The line between thriller and horror is thin and blurry. The distinction seems primarily used to differentiate audiences, rather than content. Among non-genre fans, it is not uncommon to hear people say that they like thrillers but not horror films, much in the same way people express that they are “spiritual but not religious.” When faced simply with a film’s plot, it can sometimes be hard to guess what genre label a film might garner. This is the case with 2018’s Breaking In, whose plot is distilled on IMDB to just one sentence, “A woman fights to protect her family during a home invasion.”
The movie centers around a mother named Shaun (Gabrielle Union) who has taken her two children to spend the weekend preparing her late father’s vacation home. Shaun and her father were estranged and the tension is palpable. When the trio arrives they discover that the house is a veritable fortress full of high tech safety features. Shaun chalks it up to senility and paranoia, but before long they are under siege and Shaun has to fight her back inside to save her kids.
On its face, this movie has all the hallmarks of a fun summer blockbuster. It has a storyline that can appeal to broad audiences, a unique premise, and a likable protagonist to boot. It’s also directed by James McTeigue, of V for Vendetta fame. Despite all of this promise, however, Breaking In is not able to succeed.
The problems start pretty early on in the movie. After they make it to the house, Gabrielle Union stands in the driveway with a glass of wine to make some phone calls. It is immediately clear that the shot was filmed during the day, but for narrative reasons it needs to be dusk. Rather than reshoot the scene, they just put a blue filter over the footage to make it appear as though night time is approaching. The choice becomes even more glaring when only a few scenes later we are plunged into absolute darkness, as though the sun has been down for hours.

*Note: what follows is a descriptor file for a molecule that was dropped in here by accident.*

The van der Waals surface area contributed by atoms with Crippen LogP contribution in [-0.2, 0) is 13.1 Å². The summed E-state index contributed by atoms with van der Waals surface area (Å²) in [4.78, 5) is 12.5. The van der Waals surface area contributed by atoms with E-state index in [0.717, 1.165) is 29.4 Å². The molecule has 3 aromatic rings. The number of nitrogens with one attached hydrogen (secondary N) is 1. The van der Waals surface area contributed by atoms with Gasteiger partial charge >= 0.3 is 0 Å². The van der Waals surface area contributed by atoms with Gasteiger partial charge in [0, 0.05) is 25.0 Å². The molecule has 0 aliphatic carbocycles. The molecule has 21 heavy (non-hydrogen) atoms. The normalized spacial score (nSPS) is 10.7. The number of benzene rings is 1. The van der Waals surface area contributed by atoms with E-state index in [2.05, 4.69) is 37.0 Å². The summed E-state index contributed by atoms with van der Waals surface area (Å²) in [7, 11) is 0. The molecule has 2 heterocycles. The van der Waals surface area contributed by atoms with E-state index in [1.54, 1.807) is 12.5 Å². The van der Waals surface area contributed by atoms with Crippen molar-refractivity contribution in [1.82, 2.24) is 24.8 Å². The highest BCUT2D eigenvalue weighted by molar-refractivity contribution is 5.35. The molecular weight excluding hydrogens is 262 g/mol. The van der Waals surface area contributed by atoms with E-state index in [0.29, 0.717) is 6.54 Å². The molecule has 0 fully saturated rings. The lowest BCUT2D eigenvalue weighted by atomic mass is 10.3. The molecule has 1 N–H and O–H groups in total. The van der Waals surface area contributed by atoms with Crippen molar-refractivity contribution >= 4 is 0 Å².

On its own, this wouldn’t be so bad. Tack on the fact that much of the dialogue is a little week, and I’m still on board. This is a fun summer movie, after all. Much harder to ignore, however, are a few glaring errors in judgement on behalf of the creative team behind the film.
First, there is the problem of problematic casting. The villains in this film are three men who have learned about a stash of money hidden in the house, and like many similar movies we have a spectrum. On one end there is the guy who provided the intel, but doesn’t have much of a stomach for violence. He begins having doubts almost immediately, and is totally uncomfortable with the prospect of hurting anyone. In the center is the pragmatic leader, who is a smooth talker and willing to do whatever needs to be done for the score. On the far end, we have the loose cannon. He or she is usually a stranger to most of the team and as the story progresses it often becomes clear that this person is unhinged. They like the chaos, and they’re in it for the violence just as much as the payout. Utilizing a worn out trope like this is not the issue so much as how they cast it. The wild card character, named Duncan, is played by Richard Cabral, who does a fine job. The problem is with casting two white men as the co-conspirators, with a Latino man, covered in tattoos, as the dangerous one. It plays on and feeds racial stereotypes in a way that totally undermines a movie that gives us a beautiful, bad ass, black woman as our heroine.
The second, and related problem, comes in the film’s third act. After dispatching with two of the intruders, Shaun finds herself inside the home with Duncan, who is angry, and no longer has his compatriots to reign him in. He tells Shaun that he will kill her quickly, her young son too, but that when it comes to her daughter, he’s going to “have some fun” with her. When her daughter, Jasmine, enters the room to come to her mother’s aid, Duncan holds her against a pool table and tells her to just calm down and not to fight. The movie has more than done its work at this point to paint this character as diabolical, to tack on the threat of sexual violence, especially against a child, is not only unnecessary, but insensitive. Using rape, or the threat of rape, in media this way is lazy and we’re over it. Find a new shorthand for your antagonists.
I am all for more genre movies with female protagonists who are capable and relatable. I am here for more movies with Gabrielle Union. I am not here for Breaking In, though, as much as I wanted to be.